Fungus gnats and dark-winged fungus gnats are found throughout the United States and occasionally become a nuisance indoors when adults emerge in large numbers from potted plants, from flower boxes containing damp soil rich in humus, or from heavily mulched flower beds. Adults are attracted to lights and are often first noticed at windows or flying around potted plants. The larvae feed primarily on fungi that grow in soil high in organic matter as well as wet mulch. The larvae can also injure the roots of bedding and potted plants. They are general feeders, but are often found around African violets, carnations, cyclamens, geraniums, poinsettias and foliage plants. Damage to plant roots may promote root diseases. Plant damage symptoms may appear as sudden wilting, loss of vigor, poor growth, foliage yellowing and early leaf drop. While some fungus gnats may become serious pests in greenhouse facilities and mushroom-growing facilities, they are considered harmless to humans and animals.
Adult fungus gnats are about 2–5 millimeters long, gray to black, slender, mosquitolike flies with long legs and antennae, and one pair of wings. The adults are considered to be weak fliers, and they often appear to dance about, taking short flights. Eggs are white, oval, smooth, shiny, semitransparent, and barely visible to the naked eye. Larvae are legless and threadlike, approximately ¼- to ⅜-inch long. They have white transparent bodies and shiny black head capsules. Pupae occur in silk-lined cocoons in the soil.
|Dark-winged fungus gnat.||Dark-winged fungus gnat.|
Life Cycle and Habits
|Fungus gnat larvae feeding on decaying thatch in a lawn.|
Fungus gnats reproduce in moist, shaded areas in decaying organic matter such as leaf litter. The life cycle takes about four weeks under normal spring and summer weather conditions, but it is in continuous reproduction in homes or greenhouses where warm temperatures are maintained. Generations often overlap, with all life stages present during the breeding season. Adults live about 7 to 10 days and are typically weak fliers but are able to run rapidly. A female may lay up to 100 eggs (primarily females), singly or in bunches, over her lifetime. Eggs hatch in four to six days, with the developing larvae feeding for approximately 12 to 14 days. The pupal stage lasts about five to six days.
Inspect plants carefully before purchasing for signs of insect infestation. Always use sterile potting soil to prevent introduction of fungus gnats. Overwatering, water leaks and poor drainage may encourage infestations of fungus gnats. Allowing the soil to dry as much as possible without injury to the plants is effective in killing many maggots. Houseplants taken outside during warm weather may become infested with insects before being brought back indoors. Inspect plants carefully and discard if heavily infested and you are unwilling to treat the plants. Remove all old plant material and debris in and around the home, and keep mulch layers less than 3 inches in depth.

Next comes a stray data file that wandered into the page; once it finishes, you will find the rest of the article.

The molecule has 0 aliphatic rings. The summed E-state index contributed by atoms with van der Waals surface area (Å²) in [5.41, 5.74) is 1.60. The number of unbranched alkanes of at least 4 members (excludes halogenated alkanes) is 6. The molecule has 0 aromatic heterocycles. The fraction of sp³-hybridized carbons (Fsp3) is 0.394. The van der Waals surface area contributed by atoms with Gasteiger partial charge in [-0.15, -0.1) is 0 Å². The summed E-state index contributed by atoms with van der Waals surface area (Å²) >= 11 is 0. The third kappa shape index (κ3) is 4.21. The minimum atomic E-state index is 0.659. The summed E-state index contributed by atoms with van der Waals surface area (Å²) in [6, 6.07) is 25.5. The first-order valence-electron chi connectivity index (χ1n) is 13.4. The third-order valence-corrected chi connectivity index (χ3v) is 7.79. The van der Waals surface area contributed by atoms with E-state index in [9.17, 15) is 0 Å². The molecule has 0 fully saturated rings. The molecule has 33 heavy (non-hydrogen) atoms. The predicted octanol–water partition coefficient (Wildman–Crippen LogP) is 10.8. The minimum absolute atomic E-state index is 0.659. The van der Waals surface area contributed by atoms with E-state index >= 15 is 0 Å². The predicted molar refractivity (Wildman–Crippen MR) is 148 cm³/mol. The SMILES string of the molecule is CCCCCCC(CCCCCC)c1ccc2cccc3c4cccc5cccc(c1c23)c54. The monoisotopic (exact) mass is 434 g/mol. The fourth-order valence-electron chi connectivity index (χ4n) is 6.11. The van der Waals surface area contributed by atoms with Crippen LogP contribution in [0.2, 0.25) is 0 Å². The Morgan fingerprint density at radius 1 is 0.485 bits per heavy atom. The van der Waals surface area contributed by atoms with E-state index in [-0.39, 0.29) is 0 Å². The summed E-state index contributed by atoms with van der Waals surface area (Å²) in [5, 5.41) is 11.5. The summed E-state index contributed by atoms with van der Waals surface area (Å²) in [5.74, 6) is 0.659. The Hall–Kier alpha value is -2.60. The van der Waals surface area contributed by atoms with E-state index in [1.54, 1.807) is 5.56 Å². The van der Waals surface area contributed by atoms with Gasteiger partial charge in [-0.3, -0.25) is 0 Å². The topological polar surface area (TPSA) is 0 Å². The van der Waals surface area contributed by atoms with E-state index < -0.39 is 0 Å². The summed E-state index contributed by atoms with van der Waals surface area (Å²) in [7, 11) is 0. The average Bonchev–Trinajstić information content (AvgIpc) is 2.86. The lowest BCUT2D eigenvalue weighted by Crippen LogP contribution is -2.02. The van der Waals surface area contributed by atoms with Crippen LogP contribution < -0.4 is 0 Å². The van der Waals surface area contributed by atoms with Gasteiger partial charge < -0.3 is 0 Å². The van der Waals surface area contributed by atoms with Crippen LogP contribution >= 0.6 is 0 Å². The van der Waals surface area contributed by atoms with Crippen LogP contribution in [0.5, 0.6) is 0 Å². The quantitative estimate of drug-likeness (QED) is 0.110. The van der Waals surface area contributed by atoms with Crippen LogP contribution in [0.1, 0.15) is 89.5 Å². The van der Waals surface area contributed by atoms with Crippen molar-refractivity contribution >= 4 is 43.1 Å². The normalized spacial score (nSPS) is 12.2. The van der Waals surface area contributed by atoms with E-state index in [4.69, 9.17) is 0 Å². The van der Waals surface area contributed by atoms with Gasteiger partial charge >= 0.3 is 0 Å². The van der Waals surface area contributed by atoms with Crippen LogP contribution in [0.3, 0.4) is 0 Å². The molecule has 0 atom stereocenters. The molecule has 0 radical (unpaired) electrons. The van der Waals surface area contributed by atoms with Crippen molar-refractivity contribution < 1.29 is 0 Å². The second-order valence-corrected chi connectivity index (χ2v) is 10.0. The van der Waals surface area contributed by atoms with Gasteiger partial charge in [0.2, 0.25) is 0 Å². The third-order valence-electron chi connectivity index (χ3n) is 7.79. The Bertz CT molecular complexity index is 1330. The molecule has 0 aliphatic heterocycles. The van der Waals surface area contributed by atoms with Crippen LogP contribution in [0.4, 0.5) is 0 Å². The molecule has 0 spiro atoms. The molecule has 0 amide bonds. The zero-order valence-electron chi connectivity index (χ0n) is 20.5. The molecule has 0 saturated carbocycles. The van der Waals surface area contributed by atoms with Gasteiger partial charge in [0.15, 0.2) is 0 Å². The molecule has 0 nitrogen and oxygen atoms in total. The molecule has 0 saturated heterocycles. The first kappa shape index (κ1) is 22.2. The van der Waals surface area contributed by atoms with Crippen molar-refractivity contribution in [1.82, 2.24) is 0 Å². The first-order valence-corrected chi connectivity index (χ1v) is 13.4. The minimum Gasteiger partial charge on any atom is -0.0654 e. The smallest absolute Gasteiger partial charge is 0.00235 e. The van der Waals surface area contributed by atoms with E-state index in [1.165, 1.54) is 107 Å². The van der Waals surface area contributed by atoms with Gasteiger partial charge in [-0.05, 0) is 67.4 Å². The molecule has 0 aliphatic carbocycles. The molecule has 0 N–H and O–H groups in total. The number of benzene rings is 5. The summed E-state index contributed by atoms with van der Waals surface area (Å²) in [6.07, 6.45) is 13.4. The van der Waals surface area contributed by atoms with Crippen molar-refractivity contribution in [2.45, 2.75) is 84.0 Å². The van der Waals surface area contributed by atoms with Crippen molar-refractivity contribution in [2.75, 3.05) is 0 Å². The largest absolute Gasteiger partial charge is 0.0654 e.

Moisture management and minimizing the accumulation of mulch and other types of plant debris should be the primary approaches to fungus gnat control, both in potted plants and in the landscape. Potted plants and flower beds should be allowed to dry periodically, even to the wilting point of the plants! When watering landscapes, use the "deep but infrequent" technique, rather than the "frequent but light" technique. Using bark-based mulches and keeping them to layers that are less than 3 inches in depth help reduce the development of decay fungi. Woodchip-type mulches often promote the growth of fungal layers. Peat amendments to potting mixes and flower bed soils seem to be more attractive to fungus gnat females intent on laying eggs than soils mixed with commercial composts. Where the soil remains moist because of excessive runoff, swimming pools or poor drainage, formulations of a bacterial-based insecticide should be considered. Look for products based on Bacillus thuringiensis subsp. israeliensis. Insect parasitic nematodes are also effective if irrigation is available after the nematodes have been applied.
Generally, use caution when considering the use of insecticides to control fungus gnats within a home or building. Inside, insecticides are not usually necessary for control, as exclusion, sanitation, and potted plant management are effective approaches. However, for an ongoing problem, adult fungus gnats can be easily knocked down and killed with aerosols labeled for control of gnats or flying insects. If it appears that the fungus gnats are entering the house or building from the outside, use of a perimeter treatment strategy may be advised. This entails using a spray, granule or powder applied as a 3- to 6-foot wide band around the foundation of the building. The intent of this treatment should be to control the fungus gnat larvae that may be breeding in the mulch or organic matter directly adjacent to the building. Always read the pesticide label and follow directions and safety precautions.
This fact sheet is a revision of HYG-2114.